The Youth House was built between 1972-1978 in a modern post-war style, after the design of architects Haralambie Cocheci and Ivan Stern. The engineer Răzvan Ioan Mircea and the sculptor Peter Jecza collaborated in the construction of the building. During the socialist period, the building served as the headquarters of the Timiș Communist Youth Union and hosted concerts, theatre performances, cinema, seminars, etc.
Haralambie Cocheci and Ivan Stern were part of a group of architects of the 1960s and 1970s who carried out numerous projects, transforming Timișoara into a truly modern city. Technical director of the Timisoara Design Institute (IPROTIM), Cocheci graduated from the Ion Mincu University of Architecture and Urbanism in 1951, and Ivan Stern in 1968, making his mark on the city with other remarkable buildings such as the Timisoara Fashion House.
On the facade of the Youth House there were two large bas-reliefs, built in concrete by the sculptor Peter Jecza in 1975, called: Youth I and Youth II.
After the Revolution of December 1989, the "Timisoara Trial" took place in 1990 in the auditorium of the Youth House, where security officers and representatives of the Romanian Communist Party were tried in an attempt to reconstruct the events of the Timisoara Revolution.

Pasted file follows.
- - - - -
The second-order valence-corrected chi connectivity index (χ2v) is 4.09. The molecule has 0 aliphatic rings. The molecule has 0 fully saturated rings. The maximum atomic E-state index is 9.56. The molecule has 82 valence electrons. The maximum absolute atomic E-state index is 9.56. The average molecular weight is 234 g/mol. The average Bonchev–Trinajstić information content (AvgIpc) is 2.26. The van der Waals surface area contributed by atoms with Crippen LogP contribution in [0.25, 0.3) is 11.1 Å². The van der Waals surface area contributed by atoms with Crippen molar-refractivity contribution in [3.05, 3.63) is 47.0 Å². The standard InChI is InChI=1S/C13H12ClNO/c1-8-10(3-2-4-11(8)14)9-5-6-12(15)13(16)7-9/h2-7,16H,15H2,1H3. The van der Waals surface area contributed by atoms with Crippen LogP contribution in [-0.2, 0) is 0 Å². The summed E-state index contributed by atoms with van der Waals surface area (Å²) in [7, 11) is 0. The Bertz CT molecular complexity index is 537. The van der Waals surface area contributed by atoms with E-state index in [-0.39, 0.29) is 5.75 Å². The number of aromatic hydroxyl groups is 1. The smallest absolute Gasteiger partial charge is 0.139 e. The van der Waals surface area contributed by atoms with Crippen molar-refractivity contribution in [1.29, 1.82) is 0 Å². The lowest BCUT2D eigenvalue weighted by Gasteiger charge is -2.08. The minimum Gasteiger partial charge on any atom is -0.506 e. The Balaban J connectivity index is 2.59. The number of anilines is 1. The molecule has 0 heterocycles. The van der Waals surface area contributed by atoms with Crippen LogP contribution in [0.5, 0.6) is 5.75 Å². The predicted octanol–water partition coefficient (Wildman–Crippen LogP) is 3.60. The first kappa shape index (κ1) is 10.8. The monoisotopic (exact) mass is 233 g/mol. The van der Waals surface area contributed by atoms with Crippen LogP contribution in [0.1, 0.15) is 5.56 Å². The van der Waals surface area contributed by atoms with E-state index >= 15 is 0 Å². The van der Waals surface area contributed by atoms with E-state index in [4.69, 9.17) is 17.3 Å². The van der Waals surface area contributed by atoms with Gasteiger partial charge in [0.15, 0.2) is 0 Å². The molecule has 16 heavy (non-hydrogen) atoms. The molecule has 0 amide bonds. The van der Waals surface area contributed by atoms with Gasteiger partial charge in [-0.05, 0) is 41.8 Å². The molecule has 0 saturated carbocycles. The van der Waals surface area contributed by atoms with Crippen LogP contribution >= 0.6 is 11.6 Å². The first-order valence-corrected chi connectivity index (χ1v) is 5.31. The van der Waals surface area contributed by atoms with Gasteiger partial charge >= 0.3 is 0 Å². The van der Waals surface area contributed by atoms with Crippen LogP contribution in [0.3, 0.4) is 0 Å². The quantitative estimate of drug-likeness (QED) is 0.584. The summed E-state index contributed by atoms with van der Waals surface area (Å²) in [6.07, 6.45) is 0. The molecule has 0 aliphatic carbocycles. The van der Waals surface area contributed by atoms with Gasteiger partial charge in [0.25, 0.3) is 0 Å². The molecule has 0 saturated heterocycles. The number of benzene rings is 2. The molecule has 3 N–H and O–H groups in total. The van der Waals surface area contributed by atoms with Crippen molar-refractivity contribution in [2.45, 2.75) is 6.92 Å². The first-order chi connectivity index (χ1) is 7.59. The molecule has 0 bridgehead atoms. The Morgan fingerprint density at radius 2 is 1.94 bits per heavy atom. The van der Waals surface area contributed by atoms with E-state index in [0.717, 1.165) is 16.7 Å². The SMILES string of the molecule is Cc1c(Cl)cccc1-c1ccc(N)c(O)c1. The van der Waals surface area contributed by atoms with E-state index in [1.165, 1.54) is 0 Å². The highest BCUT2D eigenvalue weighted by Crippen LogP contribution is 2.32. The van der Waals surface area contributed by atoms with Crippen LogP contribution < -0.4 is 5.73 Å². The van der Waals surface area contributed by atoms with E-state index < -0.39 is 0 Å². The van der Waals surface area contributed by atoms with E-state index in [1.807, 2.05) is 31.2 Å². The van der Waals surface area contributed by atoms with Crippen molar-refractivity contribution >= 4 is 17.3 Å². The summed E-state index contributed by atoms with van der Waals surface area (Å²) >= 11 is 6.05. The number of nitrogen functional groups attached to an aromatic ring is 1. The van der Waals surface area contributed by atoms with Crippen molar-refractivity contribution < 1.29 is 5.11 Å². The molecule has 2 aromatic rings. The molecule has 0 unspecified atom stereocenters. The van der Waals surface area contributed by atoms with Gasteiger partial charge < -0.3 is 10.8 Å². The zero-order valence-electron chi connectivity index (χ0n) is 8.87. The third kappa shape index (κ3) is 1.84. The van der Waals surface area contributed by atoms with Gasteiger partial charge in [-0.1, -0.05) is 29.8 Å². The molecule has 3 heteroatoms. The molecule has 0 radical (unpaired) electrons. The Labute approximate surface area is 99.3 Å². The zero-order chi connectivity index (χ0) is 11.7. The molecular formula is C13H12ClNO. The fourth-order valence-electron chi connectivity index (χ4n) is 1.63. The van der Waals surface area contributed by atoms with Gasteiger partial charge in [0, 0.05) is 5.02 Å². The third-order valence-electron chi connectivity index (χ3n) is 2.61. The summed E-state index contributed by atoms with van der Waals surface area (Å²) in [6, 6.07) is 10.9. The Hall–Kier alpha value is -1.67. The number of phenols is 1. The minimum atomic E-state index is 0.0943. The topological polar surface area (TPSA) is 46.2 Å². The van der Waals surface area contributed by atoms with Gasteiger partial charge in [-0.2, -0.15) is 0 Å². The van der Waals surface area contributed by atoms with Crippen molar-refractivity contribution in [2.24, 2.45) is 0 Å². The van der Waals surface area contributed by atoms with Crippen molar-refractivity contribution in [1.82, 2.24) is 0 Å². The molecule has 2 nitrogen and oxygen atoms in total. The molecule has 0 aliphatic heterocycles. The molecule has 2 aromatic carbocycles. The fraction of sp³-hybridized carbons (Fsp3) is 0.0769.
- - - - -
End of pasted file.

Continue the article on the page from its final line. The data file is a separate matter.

Today, the building belongs to the Timis County Youth Foundation (FITT) and includes a spectacle room, choreography rooms, a gallery and an art studio, numerous activity rooms, a branch of the Timis County Library, a hotel and a space for outdoor cultural activities, generically called Behind the House. The performance hall, with a capacity of 404 seats, was last renovated in 2020. The building also houses the Europe Direct regional information centre, and the Youth House is currently the only youth centre in Romania to hold the Council of Europe's Quality Certificate for Youth Centres.